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What Are Opioids?

Opioids are a class of pain-reducing drugs (prescription pills). Opioids are highly addictive, and they change the way the brain works. Anyone can develop an addiction, even when opioids are prescribed by a health care provider and taken as directed. In fact, millions of people in the United States suffer from opioid addiction.

The rate of overdose deaths has risen alarmingly in recent years. According to provisional data from the Centers for Disease Control and Prevention, the numbers indicate that there were an estimated 100,306 drug overdose deaths in the United States during the 12-month period ending in April 2021, a 28.5% increase from the 78,056 deaths during the same period last year.

Unfortunately, the drug overdose epidemic continues to worsen and spread rapidly, and increasingly, there are strong synthetic drugs involved, usually combined with other substances.

The International Overdose Awareness Day is an event held on August 31st each year and aims to raise awareness of overdose and reduce the stigma that comes with substance abuse-related deaths or health problems. During this day, different activities are held around the world to remember family and friends who have lost their lives due to an overdose of drug abuse.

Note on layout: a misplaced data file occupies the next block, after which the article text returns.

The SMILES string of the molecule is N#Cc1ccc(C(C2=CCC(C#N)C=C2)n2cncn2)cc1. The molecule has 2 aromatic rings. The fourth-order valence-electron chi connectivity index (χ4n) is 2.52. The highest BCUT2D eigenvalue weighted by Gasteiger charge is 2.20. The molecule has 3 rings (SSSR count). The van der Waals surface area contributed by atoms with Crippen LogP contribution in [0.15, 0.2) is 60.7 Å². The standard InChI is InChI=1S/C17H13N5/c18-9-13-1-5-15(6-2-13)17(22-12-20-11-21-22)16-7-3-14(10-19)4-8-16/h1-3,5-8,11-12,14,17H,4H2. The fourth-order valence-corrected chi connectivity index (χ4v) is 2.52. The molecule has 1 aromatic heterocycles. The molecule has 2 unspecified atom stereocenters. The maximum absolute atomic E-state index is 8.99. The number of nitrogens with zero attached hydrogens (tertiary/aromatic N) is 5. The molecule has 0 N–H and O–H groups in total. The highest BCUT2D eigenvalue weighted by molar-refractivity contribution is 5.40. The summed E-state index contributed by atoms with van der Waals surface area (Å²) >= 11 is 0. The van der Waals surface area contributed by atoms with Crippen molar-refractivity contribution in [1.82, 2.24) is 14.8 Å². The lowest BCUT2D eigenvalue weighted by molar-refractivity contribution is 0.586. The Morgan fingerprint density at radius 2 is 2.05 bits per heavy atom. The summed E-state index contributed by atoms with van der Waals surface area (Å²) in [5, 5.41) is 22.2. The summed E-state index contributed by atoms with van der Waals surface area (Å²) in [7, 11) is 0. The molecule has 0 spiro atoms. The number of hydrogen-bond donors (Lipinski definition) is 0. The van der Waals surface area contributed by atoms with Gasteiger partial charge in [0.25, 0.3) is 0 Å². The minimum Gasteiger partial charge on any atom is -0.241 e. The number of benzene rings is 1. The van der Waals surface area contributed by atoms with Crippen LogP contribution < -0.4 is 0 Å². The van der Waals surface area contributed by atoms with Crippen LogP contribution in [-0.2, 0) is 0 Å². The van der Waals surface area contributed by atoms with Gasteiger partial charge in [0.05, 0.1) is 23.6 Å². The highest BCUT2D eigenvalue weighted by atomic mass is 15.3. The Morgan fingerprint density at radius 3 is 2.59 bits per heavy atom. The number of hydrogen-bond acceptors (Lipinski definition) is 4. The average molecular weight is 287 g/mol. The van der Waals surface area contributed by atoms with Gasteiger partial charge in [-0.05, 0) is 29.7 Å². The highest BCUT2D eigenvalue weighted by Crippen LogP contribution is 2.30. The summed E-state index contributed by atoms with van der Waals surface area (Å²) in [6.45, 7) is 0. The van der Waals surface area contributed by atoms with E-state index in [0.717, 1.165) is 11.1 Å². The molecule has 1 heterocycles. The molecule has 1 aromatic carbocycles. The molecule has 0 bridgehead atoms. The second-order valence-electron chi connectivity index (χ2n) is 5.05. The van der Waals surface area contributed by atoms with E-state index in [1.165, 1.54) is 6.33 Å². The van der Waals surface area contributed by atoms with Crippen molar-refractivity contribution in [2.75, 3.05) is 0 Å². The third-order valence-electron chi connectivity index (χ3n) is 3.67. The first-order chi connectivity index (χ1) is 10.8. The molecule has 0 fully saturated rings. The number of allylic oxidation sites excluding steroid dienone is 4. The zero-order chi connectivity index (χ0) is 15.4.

Overdose deaths are preventable and for this to be possible, the community has to be part of efforts to inform, participate in the promotion of prevention resources or events, or be aware of what is happening around us to act when needed.

If we have the concern and willingness to learn about opioids, we can be agents of change in the community as we can identify potential individuals at risk of having an opioid use disorder and eventually an overdose.

Actively participating in the different activities that take place in our communities is another alternative we have to raise awareness about the importance of sharing information to prevent overdoses.


If we are empathetic, and we are aware that patients who suffer and struggle with opioid use disorders cry out for help but often do not find ways to say what they feel or do not find a person able to listen to them without judging them, we can help that person find the right medical care and treatment.

Undoubtedly, reducing the stigma in people who go through an opioid use disorder is something that we have to consider because we must know that these people do not choose to be in this condition, there are many factors present that lead patients to suffer from these diseases. Opioid use disorders can be treated, and for this to be possible, the patient needs the right information, and family and community support.

Stigma is a barrier to people from receiving the best care possible. Stigmatize people who have a disorder or addiction, which means limiting them to talk about what happens to them. Addiction is mistakenly thought to be due to unwillingness, but many times there are other situations around each person that prevent them from seeking treatment that will help them rebuild their life, relationships, and health. The economic situation, the level of family support, the availability of services, and so on, are some of the limiting situations that prevent the recovery of the patient's health and well-being.

Sources:

· https://www.cdc.gov/nchs/pressroom/nchs_press_releases/2021/20211117.htm

· https://nida.nih.gov/es/publicaciones/drugfacts/opioides-de-prescripcion-medica


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